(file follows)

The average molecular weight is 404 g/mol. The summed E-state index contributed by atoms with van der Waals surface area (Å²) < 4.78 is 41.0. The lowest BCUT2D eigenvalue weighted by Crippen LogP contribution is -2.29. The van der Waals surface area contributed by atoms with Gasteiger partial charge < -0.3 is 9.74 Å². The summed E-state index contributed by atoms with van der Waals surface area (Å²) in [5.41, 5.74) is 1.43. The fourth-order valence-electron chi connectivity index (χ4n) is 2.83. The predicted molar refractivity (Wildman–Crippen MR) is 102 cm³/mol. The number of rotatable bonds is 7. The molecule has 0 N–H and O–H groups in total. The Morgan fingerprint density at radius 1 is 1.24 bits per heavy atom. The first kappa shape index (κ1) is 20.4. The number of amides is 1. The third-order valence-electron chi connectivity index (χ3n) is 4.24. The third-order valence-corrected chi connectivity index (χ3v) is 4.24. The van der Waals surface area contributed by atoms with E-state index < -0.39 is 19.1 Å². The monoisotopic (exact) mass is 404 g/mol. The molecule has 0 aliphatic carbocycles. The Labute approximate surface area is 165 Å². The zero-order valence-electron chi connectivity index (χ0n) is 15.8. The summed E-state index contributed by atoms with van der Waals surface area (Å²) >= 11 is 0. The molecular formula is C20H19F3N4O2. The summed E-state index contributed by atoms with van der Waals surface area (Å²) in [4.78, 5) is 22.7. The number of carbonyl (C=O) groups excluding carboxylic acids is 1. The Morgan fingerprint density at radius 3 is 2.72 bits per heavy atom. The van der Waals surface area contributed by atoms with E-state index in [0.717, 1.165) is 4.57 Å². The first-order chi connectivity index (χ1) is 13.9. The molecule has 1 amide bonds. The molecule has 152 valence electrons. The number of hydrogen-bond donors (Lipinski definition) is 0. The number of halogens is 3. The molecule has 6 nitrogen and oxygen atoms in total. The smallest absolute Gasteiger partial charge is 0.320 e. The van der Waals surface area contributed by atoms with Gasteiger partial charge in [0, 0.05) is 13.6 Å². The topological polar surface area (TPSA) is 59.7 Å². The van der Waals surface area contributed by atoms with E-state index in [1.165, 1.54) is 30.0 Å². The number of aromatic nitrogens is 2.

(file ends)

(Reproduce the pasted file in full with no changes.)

The average molecular weight is 404 g/mol. The summed E-state index contributed by atoms with van der Waals surface area (Å²) < 4.78 is 41.0. The lowest BCUT2D eigenvalue weighted by Crippen LogP contribution is -2.29. The van der Waals surface area contributed by atoms with Gasteiger partial charge < -0.3 is 9.74 Å². The summed E-state index contributed by atoms with van der Waals surface area (Å²) in [5.41, 5.74) is 1.43. The fourth-order valence-electron chi connectivity index (χ4n) is 2.83. The predicted molar refractivity (Wildman–Crippen MR) is 102 cm³/mol. The number of rotatable bonds is 7. The molecule has 0 N–H and O–H groups in total. The Morgan fingerprint density at radius 1 is 1.24 bits per heavy atom. The first kappa shape index (κ1) is 20.4. The number of amides is 1. The third-order valence-electron chi connectivity index (χ3n) is 4.24. The third-order valence-corrected chi connectivity index (χ3v) is 4.24. The van der Waals surface area contributed by atoms with E-state index < -0.39 is 19.1 Å². The monoisotopic (exact) mass is 404 g/mol. The molecule has 0 aliphatic carbocycles. The Labute approximate surface area is 165 Å². The zero-order valence-electron chi connectivity index (χ0n) is 15.8. The summed E-state index contributed by atoms with van der Waals surface area (Å²) >= 11 is 0. The molecular formula is C20H19F3N4O2. The summed E-state index contributed by atoms with van der Waals surface area (Å²) in [4.78, 5) is 22.7. The number of carbonyl (C=O) groups excluding carboxylic acids is 1. The Morgan fingerprint density at radius 3 is 2.72 bits per heavy atom. The van der Waals surface area contributed by atoms with E-state index in [0.717, 1.165) is 4.57 Å². The first-order chi connectivity index (χ1) is 13.9. The molecule has 1 amide bonds. The molecule has 152 valence electrons. The number of hydrogen-bond donors (Lipinski definition) is 0. The number of halogens is 3. The molecule has 6 nitrogen and oxygen atoms in total. The smallest absolute Gasteiger partial charge is 0.320 e. The van der Waals surface area contributed by atoms with Gasteiger partial charge in [0, 0.05) is 13.6 Å². The topological polar surface area (TPSA) is 59.7 Å². The van der Waals surface area contributed by atoms with E-state index in [1.165, 1.54) is 30.0 Å². The number of aromatic nitrogens is 2.